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Mike Pence suspends his struggling 2024 campaign

Republican presidential candidate and former U.S. Vice President Mike Pence arrives at the Republican Jewish Coalition’s Annual Leadership Summit at The Venetian Resort on Saturday in Las Vegas.  (Ethan Miller)
By Maeve Reston Washington Post

Mike Pence announced on Saturday at the Republican Jewish Coalition gathering in Las Vegas that he was suspending his campaign and exiting the race for the GOP nomination.

He received a standing ovation from a room full of some of the most influential donors in the party as he said he had concluded that it is not his time.

“After much prayer and deliberation I have decided to suspend my campaign for president,” he said. “Let me promise you I will never leave the fight for conservative values and I will never stop.”

“We always knew this would be an uphill battle, but I have no regrets,” he said. “The only thing that would have been harder than coming up short.”

Alluding to his effort to convince Republican voters to choose someone other than former president Donald Trump, he urged GOP voters to choose a Republican standard-bearer who would “appeal to the better angels of our nature, and not only lead us to victory, but lead our nation with civility back to the time-honored principles that have always made America strong and prosperous and free.”

Pence has struggled to win over GOP voters and donors since the moment that he entered the campaign this summer. He was facing growing debt, very limited cash on hand to spend in the primary season and went so far as to give $150,000 of his own money to his campaign, according to recent filings with the Federal Election Commission. He raised $3.3 million, the least of any current GOP candidates except Arkansas Gov. Asa Hutchinson, and spent almost the same amount in the third quarter of the year. He had $1.1 million cash on hand and a debt of $620,000 at the end of the quarter.

The former vice president had struggled to gain ground in polling, hovering around fifth place nationally, and sixth and seventh in Iowa and New Hampshire – key early states where he would have needed a strong finish to build momentum for the primary gauntlet.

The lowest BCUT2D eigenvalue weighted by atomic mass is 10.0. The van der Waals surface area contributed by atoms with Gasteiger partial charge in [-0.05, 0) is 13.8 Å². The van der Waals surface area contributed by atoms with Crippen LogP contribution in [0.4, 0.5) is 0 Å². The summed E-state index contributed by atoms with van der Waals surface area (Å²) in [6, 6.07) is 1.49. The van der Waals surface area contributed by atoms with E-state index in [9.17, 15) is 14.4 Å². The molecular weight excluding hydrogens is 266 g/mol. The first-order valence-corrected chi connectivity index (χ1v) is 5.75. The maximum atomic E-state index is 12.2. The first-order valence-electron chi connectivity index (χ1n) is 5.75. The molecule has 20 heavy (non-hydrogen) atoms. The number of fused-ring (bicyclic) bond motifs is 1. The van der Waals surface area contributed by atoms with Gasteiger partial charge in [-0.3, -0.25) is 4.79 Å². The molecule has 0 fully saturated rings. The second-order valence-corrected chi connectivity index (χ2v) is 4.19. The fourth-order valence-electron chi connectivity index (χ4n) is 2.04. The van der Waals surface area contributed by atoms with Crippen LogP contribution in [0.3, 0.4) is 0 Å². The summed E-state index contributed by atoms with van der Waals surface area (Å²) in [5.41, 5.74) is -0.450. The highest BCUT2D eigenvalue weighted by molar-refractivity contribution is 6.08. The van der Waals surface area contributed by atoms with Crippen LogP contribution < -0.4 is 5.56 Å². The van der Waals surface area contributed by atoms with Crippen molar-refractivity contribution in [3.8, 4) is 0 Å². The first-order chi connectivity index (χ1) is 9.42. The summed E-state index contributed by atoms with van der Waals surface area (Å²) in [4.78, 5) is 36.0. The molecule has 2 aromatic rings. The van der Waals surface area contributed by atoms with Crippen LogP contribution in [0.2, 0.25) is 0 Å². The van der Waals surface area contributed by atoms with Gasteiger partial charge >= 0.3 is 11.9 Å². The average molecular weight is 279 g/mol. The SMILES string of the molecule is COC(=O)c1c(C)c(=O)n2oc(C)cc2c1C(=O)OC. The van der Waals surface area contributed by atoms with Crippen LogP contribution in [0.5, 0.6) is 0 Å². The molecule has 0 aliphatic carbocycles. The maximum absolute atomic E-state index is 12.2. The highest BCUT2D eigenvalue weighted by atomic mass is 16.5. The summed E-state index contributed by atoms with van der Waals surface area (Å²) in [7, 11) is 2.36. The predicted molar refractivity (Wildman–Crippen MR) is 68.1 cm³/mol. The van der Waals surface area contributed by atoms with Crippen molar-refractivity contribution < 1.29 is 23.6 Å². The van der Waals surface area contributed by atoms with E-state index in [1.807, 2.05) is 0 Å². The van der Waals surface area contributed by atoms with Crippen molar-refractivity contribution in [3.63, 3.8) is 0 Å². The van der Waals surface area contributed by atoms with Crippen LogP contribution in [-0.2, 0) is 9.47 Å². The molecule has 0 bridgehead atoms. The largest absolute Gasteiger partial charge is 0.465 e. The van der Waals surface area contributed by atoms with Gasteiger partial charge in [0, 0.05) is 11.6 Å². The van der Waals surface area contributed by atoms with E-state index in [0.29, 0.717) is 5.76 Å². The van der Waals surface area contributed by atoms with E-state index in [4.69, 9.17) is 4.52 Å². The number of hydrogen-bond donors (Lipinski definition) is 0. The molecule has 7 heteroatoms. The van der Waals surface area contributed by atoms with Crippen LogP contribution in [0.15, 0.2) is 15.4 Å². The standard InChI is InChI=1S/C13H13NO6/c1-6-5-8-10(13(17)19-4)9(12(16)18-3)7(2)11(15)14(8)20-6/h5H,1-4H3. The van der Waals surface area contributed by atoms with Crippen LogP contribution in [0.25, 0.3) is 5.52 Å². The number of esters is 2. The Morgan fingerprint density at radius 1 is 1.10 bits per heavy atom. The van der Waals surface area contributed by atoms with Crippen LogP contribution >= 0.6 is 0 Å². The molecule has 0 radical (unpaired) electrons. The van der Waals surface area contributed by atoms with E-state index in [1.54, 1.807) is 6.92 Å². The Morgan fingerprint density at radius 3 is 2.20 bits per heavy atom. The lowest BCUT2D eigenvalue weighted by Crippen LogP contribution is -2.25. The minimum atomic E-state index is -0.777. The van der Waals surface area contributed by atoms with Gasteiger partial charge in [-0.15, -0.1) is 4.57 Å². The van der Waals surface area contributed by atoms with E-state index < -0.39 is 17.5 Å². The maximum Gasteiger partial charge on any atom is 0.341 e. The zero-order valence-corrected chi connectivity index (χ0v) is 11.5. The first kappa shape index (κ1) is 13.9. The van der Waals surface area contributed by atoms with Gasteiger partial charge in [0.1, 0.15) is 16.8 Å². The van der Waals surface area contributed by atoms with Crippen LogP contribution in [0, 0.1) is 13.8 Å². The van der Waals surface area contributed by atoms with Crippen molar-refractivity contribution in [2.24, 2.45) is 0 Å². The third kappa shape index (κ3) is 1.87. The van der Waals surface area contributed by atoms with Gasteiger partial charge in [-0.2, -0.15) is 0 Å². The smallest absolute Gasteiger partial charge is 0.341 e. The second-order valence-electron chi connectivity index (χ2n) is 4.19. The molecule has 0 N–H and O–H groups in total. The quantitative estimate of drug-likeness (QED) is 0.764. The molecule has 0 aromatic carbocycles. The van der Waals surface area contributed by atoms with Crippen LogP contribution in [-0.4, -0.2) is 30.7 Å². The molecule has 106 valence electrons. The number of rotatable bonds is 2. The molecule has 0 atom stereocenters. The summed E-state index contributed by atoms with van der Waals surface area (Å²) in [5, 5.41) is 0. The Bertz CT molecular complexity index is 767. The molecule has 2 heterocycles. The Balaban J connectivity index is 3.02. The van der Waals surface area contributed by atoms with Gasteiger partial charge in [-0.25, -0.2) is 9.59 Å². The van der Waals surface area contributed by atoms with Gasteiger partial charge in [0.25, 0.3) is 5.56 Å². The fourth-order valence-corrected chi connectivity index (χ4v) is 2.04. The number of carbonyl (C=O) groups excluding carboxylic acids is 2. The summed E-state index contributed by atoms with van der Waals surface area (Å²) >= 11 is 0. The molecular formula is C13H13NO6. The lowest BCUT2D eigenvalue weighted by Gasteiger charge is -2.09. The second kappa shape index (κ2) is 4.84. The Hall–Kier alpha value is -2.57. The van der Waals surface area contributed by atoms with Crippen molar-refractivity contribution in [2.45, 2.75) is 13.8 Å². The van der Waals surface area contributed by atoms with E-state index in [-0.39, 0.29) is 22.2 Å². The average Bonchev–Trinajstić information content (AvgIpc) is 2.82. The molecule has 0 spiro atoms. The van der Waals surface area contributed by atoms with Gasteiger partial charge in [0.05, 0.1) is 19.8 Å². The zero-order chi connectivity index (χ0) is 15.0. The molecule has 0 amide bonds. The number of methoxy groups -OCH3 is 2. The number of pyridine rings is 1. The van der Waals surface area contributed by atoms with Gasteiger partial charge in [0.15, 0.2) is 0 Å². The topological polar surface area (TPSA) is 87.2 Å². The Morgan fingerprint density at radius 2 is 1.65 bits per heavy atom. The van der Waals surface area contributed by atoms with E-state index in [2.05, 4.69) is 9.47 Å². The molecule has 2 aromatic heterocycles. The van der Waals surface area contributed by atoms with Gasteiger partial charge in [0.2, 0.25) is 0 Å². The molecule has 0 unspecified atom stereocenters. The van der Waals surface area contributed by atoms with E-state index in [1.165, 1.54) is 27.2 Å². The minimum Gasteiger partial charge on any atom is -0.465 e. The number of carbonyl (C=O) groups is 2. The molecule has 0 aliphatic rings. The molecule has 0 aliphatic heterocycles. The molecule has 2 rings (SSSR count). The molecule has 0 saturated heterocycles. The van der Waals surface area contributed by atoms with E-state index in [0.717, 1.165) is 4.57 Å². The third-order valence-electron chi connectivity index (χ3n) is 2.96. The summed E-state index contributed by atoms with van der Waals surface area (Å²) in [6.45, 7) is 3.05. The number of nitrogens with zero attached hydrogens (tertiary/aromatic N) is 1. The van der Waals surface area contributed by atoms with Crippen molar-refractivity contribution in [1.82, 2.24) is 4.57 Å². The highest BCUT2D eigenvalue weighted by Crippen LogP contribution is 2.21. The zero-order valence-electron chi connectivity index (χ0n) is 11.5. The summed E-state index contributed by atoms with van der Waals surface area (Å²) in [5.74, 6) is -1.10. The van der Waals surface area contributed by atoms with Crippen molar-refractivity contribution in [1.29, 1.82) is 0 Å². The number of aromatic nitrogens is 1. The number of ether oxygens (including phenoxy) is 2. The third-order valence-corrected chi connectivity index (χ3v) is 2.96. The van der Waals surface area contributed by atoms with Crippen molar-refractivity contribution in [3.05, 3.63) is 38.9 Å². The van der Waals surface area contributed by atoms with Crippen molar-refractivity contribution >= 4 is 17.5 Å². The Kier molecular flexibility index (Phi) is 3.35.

His struggle to raise money and to gain any traction above single-digits in the polls – which are critical metrics for making the next debate stage in Miami in November – reflected the antipathy toward the former vice president among rank-and-file GOP voters, who are still angry that he refused to overturn the 2020 election results at Trump’s request, a power he did not have. Pence defended his actions and directly confronted the disappointment of those voters during his extensive book tour last year for his memoir “So Help Me God.”

He tirelessly argued on the book tour and later on the campaign trail that he faithfully carried out his constitutional duties during the January 6, 2021, attack on the Capitol when Trump’s supporters attempted to disrupt the certification of Joe Biden’s victory by Congress. He often tried to redirect Trump supporters to consider the overall achievements that he and Trump accomplished together in their administration. And he expressed disappointment and sorrow about Trump’s conduct following the election.

But that approach fell flat. Even voters who find Trump distasteful did not warm to Pence, who struggled build crowds even in states like Iowa where he had hoped his deep connection to evangelical voters was going to serve as a springboard toward a surprise finish in the Iowa caucuses.

He was frequently overshadowed by Florida Gov. Ron DeSantis and former U.N. ambassador Nikki Haley, who had somewhat less complicated histories with Trump and strong arguments about their path to the nomination.

Now with less than 100 days until the Iowa caucuses, Pence was facing serious challenges in paying for the day-to-day activities of a campaign, including the hefty fees that are levied for candidates to get on the ballot in states all over the country. More importantly, he faced deep skepticism among donors who could not visualize his path to the Republican nomination. Ultimately those challenges were too difficult to overcome and Saturday he bowed out before appreciative audience that has long admired his efforts to support Israel.

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Meryl Kornfield contributed to this report.